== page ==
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Neurosci Lett. 2013 Feb 28;539:32-7. doi: 10.1016/j.neulet.2013.01.037. Epub 2013 Feb 4.

Effects of intraduodenal injection of Lactobacillus brevis SBC8803 on autonomic neurotransmission and appetite in rodents.

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ANBAS Corporation, 4-12-17 Toyosaki, Kita-ku, Osaka 531-0072, Japan.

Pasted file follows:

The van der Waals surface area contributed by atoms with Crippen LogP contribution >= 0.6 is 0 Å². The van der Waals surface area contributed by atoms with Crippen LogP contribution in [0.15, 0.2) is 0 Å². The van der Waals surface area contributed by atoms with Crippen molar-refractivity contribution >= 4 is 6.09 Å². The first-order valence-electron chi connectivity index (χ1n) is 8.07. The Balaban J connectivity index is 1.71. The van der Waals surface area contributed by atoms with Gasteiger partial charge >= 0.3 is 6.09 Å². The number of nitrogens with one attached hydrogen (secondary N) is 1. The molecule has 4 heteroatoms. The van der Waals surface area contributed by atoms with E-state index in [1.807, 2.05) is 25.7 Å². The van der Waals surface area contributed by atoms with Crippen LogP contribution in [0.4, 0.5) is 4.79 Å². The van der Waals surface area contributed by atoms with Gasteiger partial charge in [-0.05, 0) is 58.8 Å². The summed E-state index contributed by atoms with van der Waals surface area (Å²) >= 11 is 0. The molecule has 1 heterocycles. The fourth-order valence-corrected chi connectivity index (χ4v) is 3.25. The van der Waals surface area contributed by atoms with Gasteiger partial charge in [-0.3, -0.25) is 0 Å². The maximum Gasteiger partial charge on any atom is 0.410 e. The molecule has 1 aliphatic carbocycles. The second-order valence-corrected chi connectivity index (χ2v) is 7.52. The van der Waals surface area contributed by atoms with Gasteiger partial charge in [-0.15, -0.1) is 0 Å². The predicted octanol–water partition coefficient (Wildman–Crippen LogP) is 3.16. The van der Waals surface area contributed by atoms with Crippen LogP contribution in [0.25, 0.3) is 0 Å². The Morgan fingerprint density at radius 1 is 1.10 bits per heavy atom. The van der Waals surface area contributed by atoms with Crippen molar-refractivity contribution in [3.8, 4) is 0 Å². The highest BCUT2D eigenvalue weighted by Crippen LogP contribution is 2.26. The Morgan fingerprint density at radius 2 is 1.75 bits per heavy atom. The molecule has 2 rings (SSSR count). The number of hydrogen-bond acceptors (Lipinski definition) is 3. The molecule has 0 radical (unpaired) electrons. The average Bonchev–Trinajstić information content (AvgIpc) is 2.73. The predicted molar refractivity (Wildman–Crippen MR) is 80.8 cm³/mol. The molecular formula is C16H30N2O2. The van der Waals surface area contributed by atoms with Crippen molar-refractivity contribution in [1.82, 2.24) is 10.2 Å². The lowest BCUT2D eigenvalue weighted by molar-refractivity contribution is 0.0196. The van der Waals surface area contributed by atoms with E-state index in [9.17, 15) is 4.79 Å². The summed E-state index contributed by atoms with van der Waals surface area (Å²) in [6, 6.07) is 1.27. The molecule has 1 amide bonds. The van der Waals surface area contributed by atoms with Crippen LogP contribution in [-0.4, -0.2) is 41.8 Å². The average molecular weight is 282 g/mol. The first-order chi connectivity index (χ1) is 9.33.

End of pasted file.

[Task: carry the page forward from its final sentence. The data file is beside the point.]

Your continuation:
Lactobacilli provide several health benefits to mammals, including humans. We previously observed that in rats, intraduodenal injection of Lactobacillus johnsonii La1 elevated efferent gastric vagal nerve activity (efferent-GVNA), while Lactobacillus paracasei ST11 suppressed efferent-GVNA, and thereby increased or decreased food intake. To determine the function of Lactobacillus brevis (SBC8803), its effect on food intake was examined by providing food containing heat-killed SBC8803 to mice. We observed that administration of SBC8803 elevated food intake. Because the afferent intestinal vagal nerve (IVN) is hypothesized to be involved in efferent-GVNA changes, we examined the effect of intraduodenal administration of heat-killed SBC8803 on efferent-GVNA and afferent-IVN activity (IVNA) in rats. In this study, we found that intraduodenal administration of heat-killed SBC8803 increased both efferent-GVNA and afferent-IVNA in rats. Moreover, IV administration of the serotonin 3 receptor antagonist granisetron eliminated the effects of SBC8803 on efferent-GVNA and afferent-IVNA. These findings suggest that heat-killed SBC8803 enhances appetite by elevating digestion and absorption abilities via changes in autonomic neurotransmission that might be mediated by the serotonin 3 receptor.

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